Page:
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Preserving the Alcott Legacy

 


House under constructionDear Friends,

As I reflect on the remarkable preservation journey of the last ten years, Mrs. Alcott’s words of 1842 resound in my heart: “Must we be robbed of our treasure to know its real value?” Robbed of our treasure by lack of a foundation? By powder post beetles? These conditions threatened Orchard House for centuries -- why would there suddenly be such urgency now?

Powder Post BeetlesFor decades, temporary repairs borrowed time for Orchard House, but were not enough for a systemic solution. With the Clinton administration’s creation of the Save America’s Treasures program, Orchard House was able to apply for funding to hire a team of experts to develop a Preservation Master Plan.  The most critical mandate of this plan was to secure the “envelope,” or outer shell, of the House.   A leaking roof, sagging ceilings, buckling walls, and rotting floorboards were urgent cries for help from “the dear old house.”

Wood to powder - click here for a larger imageMost of Orchard House sat on bare earth for over a century and a half, and was literally sinking unevenly into the ground. Simultaneously, powder post beetles were turning wood to dust, decimating its support function.  It was heartbreaking to see post after post uncovered only to crumble before our eyes.  Consultants warned that we had precious little time to undertake a more proactive approach to preservation.

Unsupported wall - click here for a larger imageInch by inch, powder post beetles, present in original construction timbers -- were destroying Orchard House. The extent of damage simply could not be known until intensive investigations began; this is the nature of preservation work. As our architect looked at one seemingly unsupported wall in utter amazement, he thought it was miraculous that it had "found" so many other places to bear the load, thus avoiding certain collapse.  Our work had truly begun in the nick of time.

Inch by inch, we painstakingly re-built posts and beams, stabilizing the House’s framework to withstand the forces of time and heavy visitation.   After this was done and the insects were eradicated, the rear portion of the House was supported on steel beams. A foundation was dug -- largely by hand -- for the first time.  Incredibly, the House remained open to avoid disappointing our global audience, even during this most dramatic preservation work.

Through the extraordinary generosity of public and private supporters, the rescue of Orchard House is well underway. Most notably, the $400,000 Save America’s Treasures matching grant enabled us to begin our multi-phased Preservation Project and ensure that future generations will experience what visitors have cherished for over ninety years:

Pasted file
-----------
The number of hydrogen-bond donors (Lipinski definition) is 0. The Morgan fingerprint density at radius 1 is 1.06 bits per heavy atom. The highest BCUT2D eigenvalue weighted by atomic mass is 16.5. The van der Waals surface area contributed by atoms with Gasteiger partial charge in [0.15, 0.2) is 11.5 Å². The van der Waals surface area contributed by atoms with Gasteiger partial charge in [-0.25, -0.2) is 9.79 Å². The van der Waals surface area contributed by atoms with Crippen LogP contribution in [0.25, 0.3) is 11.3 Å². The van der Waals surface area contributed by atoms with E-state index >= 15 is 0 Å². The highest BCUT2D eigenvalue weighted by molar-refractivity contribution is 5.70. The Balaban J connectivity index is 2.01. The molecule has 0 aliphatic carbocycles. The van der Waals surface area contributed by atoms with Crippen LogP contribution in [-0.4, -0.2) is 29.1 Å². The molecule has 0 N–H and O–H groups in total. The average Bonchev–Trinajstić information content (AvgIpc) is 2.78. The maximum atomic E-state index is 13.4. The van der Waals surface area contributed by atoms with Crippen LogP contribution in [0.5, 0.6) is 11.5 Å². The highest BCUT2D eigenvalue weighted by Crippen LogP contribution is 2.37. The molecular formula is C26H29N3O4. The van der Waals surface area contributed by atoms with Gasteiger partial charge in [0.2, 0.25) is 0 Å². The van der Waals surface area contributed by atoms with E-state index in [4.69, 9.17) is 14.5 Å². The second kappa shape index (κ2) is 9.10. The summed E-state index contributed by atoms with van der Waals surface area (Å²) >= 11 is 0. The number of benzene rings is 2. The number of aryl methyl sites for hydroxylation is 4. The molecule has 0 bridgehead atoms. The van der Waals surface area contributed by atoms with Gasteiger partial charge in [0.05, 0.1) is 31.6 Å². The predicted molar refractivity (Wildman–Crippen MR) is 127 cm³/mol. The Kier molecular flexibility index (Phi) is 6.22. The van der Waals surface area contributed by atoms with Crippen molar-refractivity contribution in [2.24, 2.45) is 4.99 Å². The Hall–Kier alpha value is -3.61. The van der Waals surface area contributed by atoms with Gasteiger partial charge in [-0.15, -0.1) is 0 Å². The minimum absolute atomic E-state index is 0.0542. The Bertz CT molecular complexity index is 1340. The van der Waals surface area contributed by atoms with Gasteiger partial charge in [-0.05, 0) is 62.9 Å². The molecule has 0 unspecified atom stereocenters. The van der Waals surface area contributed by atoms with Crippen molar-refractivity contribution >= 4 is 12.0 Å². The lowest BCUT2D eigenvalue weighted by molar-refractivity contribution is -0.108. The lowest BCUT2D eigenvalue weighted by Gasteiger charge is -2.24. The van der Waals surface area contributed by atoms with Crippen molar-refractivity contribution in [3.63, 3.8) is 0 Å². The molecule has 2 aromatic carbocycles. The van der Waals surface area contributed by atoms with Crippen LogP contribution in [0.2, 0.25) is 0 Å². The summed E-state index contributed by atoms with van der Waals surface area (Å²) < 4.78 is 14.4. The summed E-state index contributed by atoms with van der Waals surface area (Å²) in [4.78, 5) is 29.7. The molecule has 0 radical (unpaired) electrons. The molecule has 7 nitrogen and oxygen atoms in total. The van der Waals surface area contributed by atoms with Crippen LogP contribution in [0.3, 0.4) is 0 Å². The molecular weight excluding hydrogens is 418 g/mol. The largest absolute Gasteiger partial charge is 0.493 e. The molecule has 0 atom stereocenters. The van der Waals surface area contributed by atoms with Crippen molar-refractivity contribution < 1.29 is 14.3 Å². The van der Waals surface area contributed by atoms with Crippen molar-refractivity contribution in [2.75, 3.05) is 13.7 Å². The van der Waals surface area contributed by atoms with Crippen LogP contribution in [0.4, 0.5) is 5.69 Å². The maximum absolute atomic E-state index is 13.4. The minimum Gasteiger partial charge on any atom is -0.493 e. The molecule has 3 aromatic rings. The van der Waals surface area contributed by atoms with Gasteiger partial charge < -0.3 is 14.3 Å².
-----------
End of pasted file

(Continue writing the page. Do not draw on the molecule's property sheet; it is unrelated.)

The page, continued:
• intimate, informative tours -- "a real reason to visit New England," and “Simply theAnna's wedding is reenacted by Alcott descendant Tanja Baur - click here for a larger image Best,” according to Yankee Magazine

  • lively, enlightening living history programs, even occasionally featuring Alcott descendants
  • innovative youth and adult educational programs true to the spirit of the Alcotts
  • unique "meetings" of foreign exchange students and Louisa May Alcott
  • inspiring messages of strength and courage at the heart of the Alcott legacy.

Students from Novokuznetsk, Siberia meet Louisa May - click here for a larger imageWe are honored to be designated a national treasure -- an icon of the American culture.  We were proud to have won the 2005 Sustainable Tourism Award for Preservation, and privileged to have recently received substantial grants from the Lowe's Charitable and Educational Foundation and the Town of Concord's Community Preservation Act. And we were thrilled to be a finalist for the 2009 Partners in Preservation Award sponsored by American Express and The National Trust for Historic Preservation.

We appreciate beyond words our tireless supporters and generous contributors over the years, both from the local community and from afar.  The initial $1.5 million structural stabilization phase is complete.  We are proud of this accomplishment since we are a small, private historic site not under the auspices of any federal, state, or other agency. Except for occasional, highly competitive grants, we receive no taxpayer dollars.  Most of our funding comes through private donations from individuals like you.

We have boldly renewed our efforts to restore Orchard House by commencing Phase II of the Preservation Project, and look to the future with high hopes, indeed.  We encourage you to check back frequently to chart the progress of our journey -- or better yet, come for a visit and see for yourself!

Sincerely,

Jan Turnquist
Orchard House Executive Director


Click here
to find out more about the Save America's Treasures Project, here for plans to restore the historic landscape, and here for more about Mrs. Bush's visit to Orchard House.

Contributions can now be made on-lineClick here to donate with any credit card.  Contributions may also be made by check/money order (payable to "Orchard House").   To download and print a donation form, click here.  Mail the form to:  Orchard House, P.O. Box 343, Concord, MA 01742, or, fax the form with your credit card payment to 978.369.1367.

All contributions to Orchard House are tax-deductible to the extent permitted by law. You will receive acknowledgement of your contribution in the mail and be listed in our annual donor recognition.  Thank you!


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